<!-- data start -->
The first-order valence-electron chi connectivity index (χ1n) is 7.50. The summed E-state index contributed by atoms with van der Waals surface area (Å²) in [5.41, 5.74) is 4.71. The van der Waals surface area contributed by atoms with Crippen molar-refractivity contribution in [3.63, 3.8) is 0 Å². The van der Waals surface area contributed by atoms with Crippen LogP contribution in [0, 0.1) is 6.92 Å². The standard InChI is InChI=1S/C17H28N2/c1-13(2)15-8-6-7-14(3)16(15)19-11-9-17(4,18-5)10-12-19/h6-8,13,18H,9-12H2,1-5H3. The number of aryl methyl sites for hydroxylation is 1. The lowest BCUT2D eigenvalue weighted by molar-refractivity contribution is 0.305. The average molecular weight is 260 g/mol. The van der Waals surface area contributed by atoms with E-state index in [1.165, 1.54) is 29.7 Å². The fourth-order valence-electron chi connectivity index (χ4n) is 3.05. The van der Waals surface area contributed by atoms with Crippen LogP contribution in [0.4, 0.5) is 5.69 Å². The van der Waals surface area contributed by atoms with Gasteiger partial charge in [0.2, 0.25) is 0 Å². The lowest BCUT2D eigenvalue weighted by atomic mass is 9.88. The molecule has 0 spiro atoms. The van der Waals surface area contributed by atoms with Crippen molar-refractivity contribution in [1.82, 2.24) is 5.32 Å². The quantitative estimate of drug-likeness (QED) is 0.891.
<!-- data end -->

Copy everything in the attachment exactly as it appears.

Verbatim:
The first-order valence-electron chi connectivity index (χ1n) is 7.50. The summed E-state index contributed by atoms with van der Waals surface area (Å²) in [5.41, 5.74) is 4.71. The van der Waals surface area contributed by atoms with Crippen molar-refractivity contribution in [3.63, 3.8) is 0 Å². The van der Waals surface area contributed by atoms with Crippen LogP contribution in [0, 0.1) is 6.92 Å². The standard InChI is InChI=1S/C17H28N2/c1-13(2)15-8-6-7-14(3)16(15)19-11-9-17(4,18-5)10-12-19/h6-8,13,18H,9-12H2,1-5H3. The number of aryl methyl sites for hydroxylation is 1. The lowest BCUT2D eigenvalue weighted by molar-refractivity contribution is 0.305. The average molecular weight is 260 g/mol. The van der Waals surface area contributed by atoms with E-state index in [1.165, 1.54) is 29.7 Å². The fourth-order valence-electron chi connectivity index (χ4n) is 3.05. The van der Waals surface area contributed by atoms with Crippen LogP contribution in [0.4, 0.5) is 5.69 Å². The van der Waals surface area contributed by atoms with Gasteiger partial charge in [0.2, 0.25) is 0 Å². The lowest BCUT2D eigenvalue weighted by atomic mass is 9.88. The molecule has 0 spiro atoms. The van der Waals surface area contributed by atoms with Crippen molar-refractivity contribution in [1.82, 2.24) is 5.32 Å². The quantitative estimate of drug-likeness (QED) is 0.891.